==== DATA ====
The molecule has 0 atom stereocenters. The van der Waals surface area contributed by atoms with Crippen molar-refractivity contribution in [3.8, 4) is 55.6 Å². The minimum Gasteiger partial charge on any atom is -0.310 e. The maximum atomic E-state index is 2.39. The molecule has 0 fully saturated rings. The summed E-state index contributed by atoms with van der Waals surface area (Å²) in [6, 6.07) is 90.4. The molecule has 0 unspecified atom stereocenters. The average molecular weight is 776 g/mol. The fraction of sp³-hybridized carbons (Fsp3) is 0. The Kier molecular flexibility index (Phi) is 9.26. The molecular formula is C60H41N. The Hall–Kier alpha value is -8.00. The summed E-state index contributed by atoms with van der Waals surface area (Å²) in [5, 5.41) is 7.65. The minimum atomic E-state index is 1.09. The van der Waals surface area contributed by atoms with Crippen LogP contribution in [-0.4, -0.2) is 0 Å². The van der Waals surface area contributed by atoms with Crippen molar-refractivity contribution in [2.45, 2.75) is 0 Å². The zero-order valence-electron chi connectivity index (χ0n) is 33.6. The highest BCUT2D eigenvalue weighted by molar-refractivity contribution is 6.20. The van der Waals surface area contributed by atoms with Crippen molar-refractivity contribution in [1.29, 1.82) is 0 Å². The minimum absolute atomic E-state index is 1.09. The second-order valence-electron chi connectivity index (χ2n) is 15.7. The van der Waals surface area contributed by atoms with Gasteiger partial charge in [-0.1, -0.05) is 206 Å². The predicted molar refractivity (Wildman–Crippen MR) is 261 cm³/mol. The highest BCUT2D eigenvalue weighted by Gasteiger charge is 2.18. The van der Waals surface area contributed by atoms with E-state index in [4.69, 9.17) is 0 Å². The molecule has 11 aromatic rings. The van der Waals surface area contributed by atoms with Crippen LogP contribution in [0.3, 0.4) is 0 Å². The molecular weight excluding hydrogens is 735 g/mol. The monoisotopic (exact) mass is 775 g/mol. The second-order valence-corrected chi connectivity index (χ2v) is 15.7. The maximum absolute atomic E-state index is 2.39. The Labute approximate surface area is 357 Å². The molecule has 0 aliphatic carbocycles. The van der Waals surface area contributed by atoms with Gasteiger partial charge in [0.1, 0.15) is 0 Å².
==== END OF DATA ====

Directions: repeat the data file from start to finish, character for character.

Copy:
The molecule has 0 atom stereocenters. The van der Waals surface area contributed by atoms with Crippen molar-refractivity contribution in [3.8, 4) is 55.6 Å². The minimum Gasteiger partial charge on any atom is -0.310 e. The maximum atomic E-state index is 2.39. The molecule has 0 fully saturated rings. The summed E-state index contributed by atoms with van der Waals surface area (Å²) in [6, 6.07) is 90.4. The molecule has 0 unspecified atom stereocenters. The average molecular weight is 776 g/mol. The fraction of sp³-hybridized carbons (Fsp3) is 0. The Kier molecular flexibility index (Phi) is 9.26. The molecular formula is C60H41N. The Hall–Kier alpha value is -8.00. The summed E-state index contributed by atoms with van der Waals surface area (Å²) in [5, 5.41) is 7.65. The minimum atomic E-state index is 1.09. The van der Waals surface area contributed by atoms with Crippen LogP contribution in [-0.4, -0.2) is 0 Å². The van der Waals surface area contributed by atoms with Crippen molar-refractivity contribution in [2.45, 2.75) is 0 Å². The zero-order valence-electron chi connectivity index (χ0n) is 33.6. The highest BCUT2D eigenvalue weighted by molar-refractivity contribution is 6.20. The van der Waals surface area contributed by atoms with Crippen molar-refractivity contribution in [1.29, 1.82) is 0 Å². The minimum absolute atomic E-state index is 1.09. The second-order valence-electron chi connectivity index (χ2n) is 15.7. The van der Waals surface area contributed by atoms with Gasteiger partial charge in [-0.1, -0.05) is 206 Å². The predicted molar refractivity (Wildman–Crippen MR) is 261 cm³/mol. The highest BCUT2D eigenvalue weighted by Gasteiger charge is 2.18. The van der Waals surface area contributed by atoms with E-state index in [4.69, 9.17) is 0 Å². The molecule has 11 aromatic rings. The van der Waals surface area contributed by atoms with Crippen LogP contribution in [0.3, 0.4) is 0 Å². The molecular weight excluding hydrogens is 735 g/mol. The monoisotopic (exact) mass is 775 g/mol. The second-order valence-corrected chi connectivity index (χ2v) is 15.7. The maximum absolute atomic E-state index is 2.39. The Labute approximate surface area is 357 Å². The molecule has 0 aliphatic carbocycles. The van der Waals surface area contributed by atoms with Gasteiger partial charge in [0.1, 0.15) is 0 Å².